Today’s Slush Pile

The slush pile of old, where my first book was discovered, was an actual tall stack of unsolicited manuscripts. They were read by lower level publishing staff called “first readers.” We thought at the time that the slush pile was huge–hundreds of manuscripts piled up.

Today slush piles have gone electronic–and backed-up inboxes may hold many, many more manuscripts than that. Why the big change?

What Happened?

Several things led to the demise of the traditional slush pile, says children’s author Chris Eboch in “The Modern Slush Pile” (Writer’s Guide to 2011). [With permission, much of this post is adapted from her article.]

Before computers, printers and copy machines, you typed every copy individually. It took forever–and writers then were much more careful about targeting appropriate markets. But now, with the push of a button, technology allows massive multiple submissions, and authors often target publishers using a scatter gun approach. Result? Overload at publishing houses.

“First readers” are gone too. Staff cutbacks took care of them. There’s no one there anymore to open the slush, enter the title and author and date into a book, and later read the manuscript and return it (with the appropriate letter) or pass it along to an editor.wg

Where’s the Slush Now?

Slush–those manuscripts waiting hopefully for someone to read them–have shifted locations.

  • Agents have much of the slush in their inboxes now. Many of the new agents are displaced editors who were victims of cutbacks, and new writers are sending much of the unsolicited material to these new agents.
  • Editorial consulting companies receive some of the slush too, but they charge for their services (while reputable agents don’t.) Just be sure to check the credentials of those who are offering their “expert” advice. One company (Stephen Roxburgh’s namelos) is highly respected. Other companies, however, promise way more than they can deliver, and their “expert” advice may be from someone who has never published or has little editorial experience.
  • HarperCollins has a “virtual slush pile” at where authors upload manuscripts, readers read them (for free) and vote on them, and then editors read the top rated manuscripts. A few do get published.

Getting Out

Thirty years ago, you had to wait your turn for a first reader to get to your manuscript. It would happen eventually–in about three months. Now, because of the higher volume of submissions everywhere, it helps if you get noticed in order to get your manuscript read.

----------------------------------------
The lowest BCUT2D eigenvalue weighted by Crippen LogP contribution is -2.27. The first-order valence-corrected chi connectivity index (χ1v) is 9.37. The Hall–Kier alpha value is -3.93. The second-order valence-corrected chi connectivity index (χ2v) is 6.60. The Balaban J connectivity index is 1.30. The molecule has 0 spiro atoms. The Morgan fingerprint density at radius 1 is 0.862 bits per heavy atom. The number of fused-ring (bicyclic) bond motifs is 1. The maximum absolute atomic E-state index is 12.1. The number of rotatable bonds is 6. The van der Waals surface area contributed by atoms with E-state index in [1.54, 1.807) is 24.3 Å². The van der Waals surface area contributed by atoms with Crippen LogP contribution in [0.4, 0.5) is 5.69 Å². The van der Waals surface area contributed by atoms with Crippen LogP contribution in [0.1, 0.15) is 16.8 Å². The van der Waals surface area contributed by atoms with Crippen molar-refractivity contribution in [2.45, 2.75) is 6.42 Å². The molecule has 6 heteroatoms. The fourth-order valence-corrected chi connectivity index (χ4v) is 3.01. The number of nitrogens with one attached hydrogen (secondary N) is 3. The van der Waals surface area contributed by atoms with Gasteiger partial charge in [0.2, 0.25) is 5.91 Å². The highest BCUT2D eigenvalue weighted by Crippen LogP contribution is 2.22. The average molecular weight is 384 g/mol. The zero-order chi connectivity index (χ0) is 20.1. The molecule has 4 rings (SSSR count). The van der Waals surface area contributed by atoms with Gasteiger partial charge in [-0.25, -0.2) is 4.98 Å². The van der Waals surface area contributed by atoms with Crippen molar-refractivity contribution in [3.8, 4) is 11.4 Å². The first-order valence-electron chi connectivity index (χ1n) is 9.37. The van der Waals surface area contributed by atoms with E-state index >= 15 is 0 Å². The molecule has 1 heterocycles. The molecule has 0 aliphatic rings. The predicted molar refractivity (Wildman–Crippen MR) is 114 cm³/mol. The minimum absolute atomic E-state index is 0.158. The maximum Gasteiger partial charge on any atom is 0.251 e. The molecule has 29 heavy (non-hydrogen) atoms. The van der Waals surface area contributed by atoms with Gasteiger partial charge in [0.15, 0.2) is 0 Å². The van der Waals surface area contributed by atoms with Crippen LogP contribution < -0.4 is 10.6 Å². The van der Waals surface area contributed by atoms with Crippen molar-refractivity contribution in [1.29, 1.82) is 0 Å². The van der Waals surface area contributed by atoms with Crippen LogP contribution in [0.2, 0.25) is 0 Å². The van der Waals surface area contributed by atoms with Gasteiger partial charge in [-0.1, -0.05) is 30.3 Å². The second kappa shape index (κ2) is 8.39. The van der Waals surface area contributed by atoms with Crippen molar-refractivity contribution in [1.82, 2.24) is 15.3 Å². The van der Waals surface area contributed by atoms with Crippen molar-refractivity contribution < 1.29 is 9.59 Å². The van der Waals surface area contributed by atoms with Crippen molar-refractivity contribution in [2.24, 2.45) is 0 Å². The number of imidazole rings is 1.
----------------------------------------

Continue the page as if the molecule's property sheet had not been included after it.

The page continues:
How do you do that? Chris Eboch had these suggestions:

  • Submit queries with a personal note of some kind (like maybe you read an article by the agent or read some books they represented).
  • Attend conferences and workshops to meet editors and agents, and get permission that way to submit to otherwise “closed” houses.
  • Membership in professional organizations like the Society of Children’s Book Writer’s and Illustrators (SCBWI)
  • Volunteer at conferences–you may drive the agent or editor around or get to eat lunch with them, giving you a chance to get to know them. Your query will mention that connection and get a closer look.
  • Network with other writers (or, in other words, make friends with writers.) After you make some sales, such friends often recommend each other for projects. I’ve done it for books I didn’t have time to write, and I’ve received work several times because a writer friend recommended me for a series project.
  • Social networking helps, as long as you have time to actually participate in groups, list servs, discussion boards, and forms.
  • Some contests have a prize which includes a contract and publication.
  • A master’s program in fine arts can open publishing doors. Editors and agents have come to realize that authors with an MFA graduate with books that are high quality and may even be ready to publish. 

Some Things Never Change

The nature of the slush pile has changed. Ways to get noticed in the slush pile are now numerous. One thing, however, hasn’t changed at all.

And that’s how you get from the slush pile to an editor’s desk to a bookstore. Quality is the key. In the end, that’s the only thing that will sell your book. Quality of idea–and quality of writing. “Write a good book,” says Cheryl Klein, Senior Editor at a Scholastic imprint and author of Second Sight: An Editor’s Talks on Writing, Revising & Publishing Books for Children and Young Adults.

You don’t have control over electronic slush piles or the economy or the changes in the publishing industry. But you do have control over the most important aspect of your career–the quality of writing.

So focus on that. Write a good book.

(* “The Modern Slush Pile” by Chris Eboch is only one article of thirty-three articles in Writer’s Guide to 2011. The book covers these topics: Markets, Style, Business & Career, Research, Ideas, and Contests & Conferences.)

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